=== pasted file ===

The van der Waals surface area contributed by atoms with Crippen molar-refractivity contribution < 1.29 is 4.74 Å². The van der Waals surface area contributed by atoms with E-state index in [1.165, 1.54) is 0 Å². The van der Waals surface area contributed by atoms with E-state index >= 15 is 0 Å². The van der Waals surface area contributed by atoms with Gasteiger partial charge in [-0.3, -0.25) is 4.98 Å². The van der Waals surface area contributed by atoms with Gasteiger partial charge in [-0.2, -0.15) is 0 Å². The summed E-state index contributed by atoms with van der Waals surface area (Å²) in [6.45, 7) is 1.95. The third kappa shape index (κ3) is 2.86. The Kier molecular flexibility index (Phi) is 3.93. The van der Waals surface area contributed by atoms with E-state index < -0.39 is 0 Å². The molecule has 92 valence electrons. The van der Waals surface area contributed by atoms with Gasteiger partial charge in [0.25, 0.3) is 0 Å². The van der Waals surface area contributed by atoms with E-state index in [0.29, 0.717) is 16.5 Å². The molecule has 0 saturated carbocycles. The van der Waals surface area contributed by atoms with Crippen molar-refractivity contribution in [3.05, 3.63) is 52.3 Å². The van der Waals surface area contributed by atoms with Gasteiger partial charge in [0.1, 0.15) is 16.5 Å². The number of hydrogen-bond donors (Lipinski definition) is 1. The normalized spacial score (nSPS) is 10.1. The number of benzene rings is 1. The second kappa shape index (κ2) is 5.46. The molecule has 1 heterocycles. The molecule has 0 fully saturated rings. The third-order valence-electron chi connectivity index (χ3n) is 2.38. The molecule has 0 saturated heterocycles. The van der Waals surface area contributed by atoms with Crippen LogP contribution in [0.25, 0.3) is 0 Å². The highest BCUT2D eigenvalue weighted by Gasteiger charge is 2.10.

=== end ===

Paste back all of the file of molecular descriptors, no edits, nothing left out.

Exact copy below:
The van der Waals surface area contributed by atoms with Crippen molar-refractivity contribution < 1.29 is 4.74 Å². The van der Waals surface area contributed by atoms with E-state index in [1.165, 1.54) is 0 Å². The van der Waals surface area contributed by atoms with E-state index >= 15 is 0 Å². The van der Waals surface area contributed by atoms with Gasteiger partial charge in [-0.3, -0.25) is 4.98 Å². The van der Waals surface area contributed by atoms with Gasteiger partial charge in [-0.2, -0.15) is 0 Å². The summed E-state index contributed by atoms with van der Waals surface area (Å²) in [6.45, 7) is 1.95. The third kappa shape index (κ3) is 2.86. The Kier molecular flexibility index (Phi) is 3.93. The van der Waals surface area contributed by atoms with E-state index < -0.39 is 0 Å². The molecule has 92 valence electrons. The van der Waals surface area contributed by atoms with Gasteiger partial charge in [0.25, 0.3) is 0 Å². The van der Waals surface area contributed by atoms with E-state index in [0.29, 0.717) is 16.5 Å². The molecule has 0 saturated carbocycles. The van der Waals surface area contributed by atoms with Crippen molar-refractivity contribution in [3.05, 3.63) is 52.3 Å². The van der Waals surface area contributed by atoms with Gasteiger partial charge in [0.1, 0.15) is 16.5 Å². The number of hydrogen-bond donors (Lipinski definition) is 1. The normalized spacial score (nSPS) is 10.1. The number of benzene rings is 1. The second kappa shape index (κ2) is 5.46. The molecule has 1 heterocycles. The molecule has 0 fully saturated rings. The third-order valence-electron chi connectivity index (χ3n) is 2.38. The molecule has 0 saturated heterocycles. The van der Waals surface area contributed by atoms with Crippen LogP contribution in [0.25, 0.3) is 0 Å². The highest BCUT2D eigenvalue weighted by Gasteiger charge is 2.10.